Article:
Saturday, January 30, 2010

A Tidbit on Vaudeville Music

This item on vaudeville music for "silent artists" (also known in the vaudeville business as "dumb acts") comes from the end of a 1910 New York Times' article that ponders certain peculiarities of the vaudeville aesthetic, in particular the frequent, unmotivated changes of clothing by female headliners. Like cinema musicians, vaudeville musicians, at least according to this report, accompanied silent acts in a subdued fashion.

The music accompanying the silent artist, the juggler, the wrestler and the acrobat, is one of the artistic features of vaudeville. Just as the black background best brings out the living white models of statuary, so the modesty of the orchestra or piano player caters to sound only to the degree of a slightly audible background. This detracts not a particle from the performance but throws it more in evidence where absolute quiet would cause the most marvelous feats to become tiresome after a while.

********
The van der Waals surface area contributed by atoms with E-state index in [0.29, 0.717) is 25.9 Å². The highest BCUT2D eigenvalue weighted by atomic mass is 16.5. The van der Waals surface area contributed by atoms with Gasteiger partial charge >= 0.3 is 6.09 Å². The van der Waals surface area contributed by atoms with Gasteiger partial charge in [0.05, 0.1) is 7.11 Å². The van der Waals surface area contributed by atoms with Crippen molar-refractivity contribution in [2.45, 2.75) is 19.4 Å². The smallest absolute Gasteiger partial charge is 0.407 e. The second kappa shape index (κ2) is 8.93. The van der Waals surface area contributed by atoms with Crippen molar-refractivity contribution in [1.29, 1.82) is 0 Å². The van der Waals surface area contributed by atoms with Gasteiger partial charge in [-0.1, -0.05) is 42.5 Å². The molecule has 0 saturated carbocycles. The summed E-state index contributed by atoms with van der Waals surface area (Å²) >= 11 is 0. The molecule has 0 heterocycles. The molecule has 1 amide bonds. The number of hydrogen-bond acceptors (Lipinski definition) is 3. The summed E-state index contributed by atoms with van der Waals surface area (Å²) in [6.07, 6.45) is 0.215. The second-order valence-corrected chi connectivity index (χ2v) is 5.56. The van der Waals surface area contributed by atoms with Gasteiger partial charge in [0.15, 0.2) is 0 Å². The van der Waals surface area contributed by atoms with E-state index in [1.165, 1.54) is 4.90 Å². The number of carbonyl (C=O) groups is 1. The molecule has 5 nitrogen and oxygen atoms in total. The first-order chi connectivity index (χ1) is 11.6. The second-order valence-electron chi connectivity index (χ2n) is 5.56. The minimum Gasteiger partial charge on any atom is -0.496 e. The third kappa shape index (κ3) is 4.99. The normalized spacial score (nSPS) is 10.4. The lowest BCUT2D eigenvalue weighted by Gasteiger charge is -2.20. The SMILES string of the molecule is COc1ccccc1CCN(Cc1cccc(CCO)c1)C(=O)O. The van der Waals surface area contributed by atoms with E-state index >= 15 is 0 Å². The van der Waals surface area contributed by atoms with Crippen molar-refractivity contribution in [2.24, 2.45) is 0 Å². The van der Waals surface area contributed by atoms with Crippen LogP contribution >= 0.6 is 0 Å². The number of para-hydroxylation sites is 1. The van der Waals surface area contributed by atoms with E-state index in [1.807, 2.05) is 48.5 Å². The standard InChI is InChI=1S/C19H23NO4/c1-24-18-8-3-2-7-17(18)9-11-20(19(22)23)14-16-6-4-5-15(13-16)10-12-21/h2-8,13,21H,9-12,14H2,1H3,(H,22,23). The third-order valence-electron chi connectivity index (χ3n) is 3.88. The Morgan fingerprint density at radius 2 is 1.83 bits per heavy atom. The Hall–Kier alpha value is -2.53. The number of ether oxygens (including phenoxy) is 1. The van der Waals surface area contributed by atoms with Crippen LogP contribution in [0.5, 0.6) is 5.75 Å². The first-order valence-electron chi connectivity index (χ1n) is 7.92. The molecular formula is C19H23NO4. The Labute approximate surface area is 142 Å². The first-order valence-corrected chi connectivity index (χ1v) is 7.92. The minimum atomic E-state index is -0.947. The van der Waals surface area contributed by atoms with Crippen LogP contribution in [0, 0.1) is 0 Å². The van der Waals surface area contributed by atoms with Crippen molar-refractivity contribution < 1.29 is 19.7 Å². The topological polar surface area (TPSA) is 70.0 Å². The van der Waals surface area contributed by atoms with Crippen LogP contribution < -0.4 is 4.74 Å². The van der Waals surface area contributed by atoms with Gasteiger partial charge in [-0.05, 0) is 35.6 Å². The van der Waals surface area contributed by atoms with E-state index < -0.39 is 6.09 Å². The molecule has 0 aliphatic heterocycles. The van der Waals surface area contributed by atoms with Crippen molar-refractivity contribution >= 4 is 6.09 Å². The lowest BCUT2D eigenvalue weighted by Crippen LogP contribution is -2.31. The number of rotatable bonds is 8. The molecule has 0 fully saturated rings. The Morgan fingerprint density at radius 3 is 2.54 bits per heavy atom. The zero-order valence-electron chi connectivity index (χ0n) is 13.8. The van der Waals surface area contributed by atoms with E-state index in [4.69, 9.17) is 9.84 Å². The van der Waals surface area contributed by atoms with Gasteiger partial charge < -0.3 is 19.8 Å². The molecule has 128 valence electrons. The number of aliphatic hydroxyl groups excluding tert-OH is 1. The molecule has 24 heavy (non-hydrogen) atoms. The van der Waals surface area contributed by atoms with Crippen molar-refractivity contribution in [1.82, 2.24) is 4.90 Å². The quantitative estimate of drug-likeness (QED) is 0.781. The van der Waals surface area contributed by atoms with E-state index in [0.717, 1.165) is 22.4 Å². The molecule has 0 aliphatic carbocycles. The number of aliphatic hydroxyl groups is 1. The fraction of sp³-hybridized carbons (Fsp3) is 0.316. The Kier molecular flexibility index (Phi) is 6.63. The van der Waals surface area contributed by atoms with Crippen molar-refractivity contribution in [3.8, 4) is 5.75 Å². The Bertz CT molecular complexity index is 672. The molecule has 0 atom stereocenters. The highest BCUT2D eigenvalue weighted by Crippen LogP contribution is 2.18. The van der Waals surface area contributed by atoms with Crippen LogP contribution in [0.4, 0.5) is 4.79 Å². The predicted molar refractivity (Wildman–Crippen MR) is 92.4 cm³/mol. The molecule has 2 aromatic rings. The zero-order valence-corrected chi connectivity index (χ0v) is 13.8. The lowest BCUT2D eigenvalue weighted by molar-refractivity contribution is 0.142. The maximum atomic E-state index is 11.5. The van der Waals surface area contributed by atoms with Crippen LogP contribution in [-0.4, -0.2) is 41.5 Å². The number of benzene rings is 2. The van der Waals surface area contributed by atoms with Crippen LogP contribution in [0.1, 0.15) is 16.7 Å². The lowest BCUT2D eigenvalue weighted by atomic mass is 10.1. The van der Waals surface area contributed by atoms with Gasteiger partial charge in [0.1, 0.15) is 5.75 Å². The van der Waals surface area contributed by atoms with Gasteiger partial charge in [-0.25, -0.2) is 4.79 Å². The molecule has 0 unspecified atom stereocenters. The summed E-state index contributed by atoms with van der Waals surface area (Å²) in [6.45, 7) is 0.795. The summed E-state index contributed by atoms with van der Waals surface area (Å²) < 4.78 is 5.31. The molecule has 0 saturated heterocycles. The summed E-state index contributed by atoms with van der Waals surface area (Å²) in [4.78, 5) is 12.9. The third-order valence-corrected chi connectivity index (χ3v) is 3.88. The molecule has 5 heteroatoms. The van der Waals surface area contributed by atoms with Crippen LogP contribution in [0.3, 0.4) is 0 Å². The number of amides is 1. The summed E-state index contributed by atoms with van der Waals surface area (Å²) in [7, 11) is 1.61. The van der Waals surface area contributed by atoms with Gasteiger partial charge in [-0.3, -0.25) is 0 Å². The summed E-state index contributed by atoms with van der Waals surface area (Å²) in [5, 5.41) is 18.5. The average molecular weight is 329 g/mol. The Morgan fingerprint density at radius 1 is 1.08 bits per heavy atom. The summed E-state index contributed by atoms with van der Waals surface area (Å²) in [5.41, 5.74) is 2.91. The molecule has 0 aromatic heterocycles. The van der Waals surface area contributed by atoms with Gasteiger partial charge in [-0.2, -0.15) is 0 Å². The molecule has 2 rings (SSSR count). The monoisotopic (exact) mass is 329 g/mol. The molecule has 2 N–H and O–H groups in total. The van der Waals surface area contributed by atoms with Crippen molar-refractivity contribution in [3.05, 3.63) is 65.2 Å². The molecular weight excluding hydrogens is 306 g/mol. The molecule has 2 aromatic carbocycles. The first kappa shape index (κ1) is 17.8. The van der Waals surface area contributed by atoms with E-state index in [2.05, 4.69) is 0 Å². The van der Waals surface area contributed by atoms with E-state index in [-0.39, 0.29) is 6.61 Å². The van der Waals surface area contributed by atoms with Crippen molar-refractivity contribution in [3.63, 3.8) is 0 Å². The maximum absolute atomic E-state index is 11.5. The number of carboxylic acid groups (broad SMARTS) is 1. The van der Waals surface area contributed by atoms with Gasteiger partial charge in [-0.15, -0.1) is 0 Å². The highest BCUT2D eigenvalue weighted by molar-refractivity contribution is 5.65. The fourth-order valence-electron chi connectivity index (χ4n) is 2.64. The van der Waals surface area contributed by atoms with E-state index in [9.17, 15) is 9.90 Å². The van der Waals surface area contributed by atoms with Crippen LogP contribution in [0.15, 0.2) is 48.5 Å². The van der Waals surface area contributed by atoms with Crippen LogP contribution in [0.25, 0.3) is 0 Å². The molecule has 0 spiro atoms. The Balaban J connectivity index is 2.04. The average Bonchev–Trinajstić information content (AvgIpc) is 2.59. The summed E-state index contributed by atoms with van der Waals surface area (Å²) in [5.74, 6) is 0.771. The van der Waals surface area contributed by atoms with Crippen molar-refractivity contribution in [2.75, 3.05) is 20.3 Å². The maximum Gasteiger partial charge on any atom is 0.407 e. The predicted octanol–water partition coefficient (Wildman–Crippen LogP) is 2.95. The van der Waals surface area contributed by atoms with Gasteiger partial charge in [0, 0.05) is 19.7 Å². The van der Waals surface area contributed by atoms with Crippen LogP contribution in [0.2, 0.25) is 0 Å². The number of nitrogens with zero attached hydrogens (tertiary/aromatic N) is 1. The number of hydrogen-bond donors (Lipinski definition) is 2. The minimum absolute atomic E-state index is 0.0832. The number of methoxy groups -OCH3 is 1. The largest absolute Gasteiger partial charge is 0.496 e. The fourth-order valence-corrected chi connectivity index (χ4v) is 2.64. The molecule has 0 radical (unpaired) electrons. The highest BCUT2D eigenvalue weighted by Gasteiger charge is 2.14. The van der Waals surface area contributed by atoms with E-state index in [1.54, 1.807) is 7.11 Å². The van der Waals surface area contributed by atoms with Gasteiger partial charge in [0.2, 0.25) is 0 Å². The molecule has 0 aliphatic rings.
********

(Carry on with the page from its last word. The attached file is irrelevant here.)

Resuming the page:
Source: “Some Reasons for Vaudeville,” NY Times 30 January 1910, SM6.